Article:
A critical zero-day vulnerability in Microsoft's Internet Explorer browser was apparently "one of the vectors" used in targeted and sophisticated attacks against Google and other corporate networks. Microsoft admitted to the flaw in a recent security advisory shortly after McAfee first made it public, explaining that under certain conditions an invalid pointer reference within IE can be exploited to allow remote code execution.
Google claims it has evidence that the attacks originated from mainland China, possibly with involvement of the government, and says the attacks resulted in the theft of intellectual property. Adobe confirmed its network was also breached in the same attacks but did not provide any details on what was stolen. As with many targeted attacks, the intruders apparently gained access by targeting a few handpicked individuals within the company, tricking them into clicking a seemingly legitimate link or file, perhaps through some social engineering scheme.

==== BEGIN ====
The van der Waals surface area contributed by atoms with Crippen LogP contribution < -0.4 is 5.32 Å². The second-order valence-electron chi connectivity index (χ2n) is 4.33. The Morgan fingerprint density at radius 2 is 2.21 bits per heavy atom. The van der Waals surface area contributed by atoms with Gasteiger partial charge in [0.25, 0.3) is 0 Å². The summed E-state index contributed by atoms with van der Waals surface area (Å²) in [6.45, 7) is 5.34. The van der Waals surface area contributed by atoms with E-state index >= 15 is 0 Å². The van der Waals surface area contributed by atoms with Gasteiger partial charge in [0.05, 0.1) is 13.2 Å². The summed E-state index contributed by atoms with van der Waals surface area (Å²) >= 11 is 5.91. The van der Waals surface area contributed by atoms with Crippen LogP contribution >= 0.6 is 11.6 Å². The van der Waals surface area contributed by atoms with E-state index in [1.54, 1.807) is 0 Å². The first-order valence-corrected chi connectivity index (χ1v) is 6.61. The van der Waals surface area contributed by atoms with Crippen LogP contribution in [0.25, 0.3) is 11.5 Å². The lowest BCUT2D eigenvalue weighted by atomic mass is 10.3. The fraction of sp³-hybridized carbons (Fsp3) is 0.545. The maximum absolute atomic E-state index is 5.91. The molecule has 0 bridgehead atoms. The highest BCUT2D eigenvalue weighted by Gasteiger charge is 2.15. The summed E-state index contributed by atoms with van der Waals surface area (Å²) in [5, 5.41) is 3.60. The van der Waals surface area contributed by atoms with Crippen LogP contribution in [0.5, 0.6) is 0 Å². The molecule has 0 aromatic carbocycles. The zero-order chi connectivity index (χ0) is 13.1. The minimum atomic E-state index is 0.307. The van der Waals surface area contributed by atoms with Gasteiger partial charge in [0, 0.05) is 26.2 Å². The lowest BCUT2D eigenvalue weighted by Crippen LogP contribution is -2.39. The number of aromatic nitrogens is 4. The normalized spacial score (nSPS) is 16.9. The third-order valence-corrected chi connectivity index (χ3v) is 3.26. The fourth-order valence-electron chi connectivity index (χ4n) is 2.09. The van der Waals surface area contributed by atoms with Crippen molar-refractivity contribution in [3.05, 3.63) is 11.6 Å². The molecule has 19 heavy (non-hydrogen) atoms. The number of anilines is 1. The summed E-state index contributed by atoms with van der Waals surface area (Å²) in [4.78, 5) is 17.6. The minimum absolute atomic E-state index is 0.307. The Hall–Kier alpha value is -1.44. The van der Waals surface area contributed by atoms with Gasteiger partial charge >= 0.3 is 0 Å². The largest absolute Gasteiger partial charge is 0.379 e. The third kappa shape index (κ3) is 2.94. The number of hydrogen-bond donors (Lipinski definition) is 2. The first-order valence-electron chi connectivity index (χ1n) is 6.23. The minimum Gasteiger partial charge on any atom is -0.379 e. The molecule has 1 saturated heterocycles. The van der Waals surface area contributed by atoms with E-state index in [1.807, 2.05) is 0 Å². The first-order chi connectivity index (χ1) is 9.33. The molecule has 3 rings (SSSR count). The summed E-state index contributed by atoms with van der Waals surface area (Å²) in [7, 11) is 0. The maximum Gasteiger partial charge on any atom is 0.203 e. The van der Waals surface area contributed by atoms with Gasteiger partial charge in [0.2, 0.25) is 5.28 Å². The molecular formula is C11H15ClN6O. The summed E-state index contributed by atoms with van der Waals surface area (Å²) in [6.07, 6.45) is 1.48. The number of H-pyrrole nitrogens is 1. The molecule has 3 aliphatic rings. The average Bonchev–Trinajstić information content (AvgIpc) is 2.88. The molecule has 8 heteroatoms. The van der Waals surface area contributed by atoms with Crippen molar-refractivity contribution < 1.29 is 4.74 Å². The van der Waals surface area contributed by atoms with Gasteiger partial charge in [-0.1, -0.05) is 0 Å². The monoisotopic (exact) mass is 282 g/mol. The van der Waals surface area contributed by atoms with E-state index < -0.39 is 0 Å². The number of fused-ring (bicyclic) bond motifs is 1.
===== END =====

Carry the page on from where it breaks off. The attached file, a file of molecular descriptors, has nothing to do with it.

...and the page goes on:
Microsoft said it is developing a fix but it's not clear when it will be ready -- their next set of security updates part of the monthly "Patch Tuesday" cycle should take place on February 9. The critical flaw affects almost all of Microsoft's most recent Internet Explorer releases, including IE 6, IE 7 and IE 8, but so far security researchers have only seen the attacks on Google exploiting IE 6 on a Windows XP machine.
Until a patch is released, Microsoft advises users to keep Windows 7 and Vista on the most secure "protected mode" setting, and setting IE's Internet zone security to high. Or you could just switch to an alternate browser.